GRANDPA'S GHOST STORIES by James Flora

GRANDPA'S GHOST STORIES

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KIRKUS REVIEW

On a stormy night in a creaky house Grandpa remembers a childhood fright. ""But that's a story too terrible to tell. It might scare the pants off you""--a sure-fire come-on to his grandson, who begs him to tell. And so we hear of a bag of bones in a deserted shack. . . of a young Grandpa's reassembling them until a skeleton takes form and gives chase. . . of the cave to which Grandpa flees and of the witch inside it who turns him into a spider like the many others that dangle about. . . and of the disembodied hand that snatches him off to his next adventure. Then it's out of the ghost's hand and into a wolf's belly for Grandpa, who still has the witch's wishbone and so wishes himself home, ""here and now."" Grandpa's nonstop tall tale won't scare the pants off a spider, but it should whip any audience into a Halloween mood in no time. And there's a lot of lip-smacking, ghoulish energy in Flora's cartoons.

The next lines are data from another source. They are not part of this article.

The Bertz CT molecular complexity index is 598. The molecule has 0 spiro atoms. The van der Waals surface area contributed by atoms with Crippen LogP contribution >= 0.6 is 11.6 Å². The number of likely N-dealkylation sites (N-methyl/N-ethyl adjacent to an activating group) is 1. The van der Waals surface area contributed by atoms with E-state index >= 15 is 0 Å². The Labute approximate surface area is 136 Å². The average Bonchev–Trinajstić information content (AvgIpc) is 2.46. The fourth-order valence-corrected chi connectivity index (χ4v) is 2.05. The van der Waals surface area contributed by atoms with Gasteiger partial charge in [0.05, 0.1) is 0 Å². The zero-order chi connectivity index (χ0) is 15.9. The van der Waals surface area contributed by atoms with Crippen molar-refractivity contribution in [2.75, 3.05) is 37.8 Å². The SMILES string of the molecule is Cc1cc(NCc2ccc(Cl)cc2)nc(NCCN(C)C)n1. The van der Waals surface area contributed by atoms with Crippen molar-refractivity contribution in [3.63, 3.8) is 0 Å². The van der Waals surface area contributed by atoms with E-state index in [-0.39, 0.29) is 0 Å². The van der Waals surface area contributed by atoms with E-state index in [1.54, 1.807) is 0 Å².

Pub Date: Sept. 9th, 1978
Publisher: Atheneum (Margaret K. McElderry)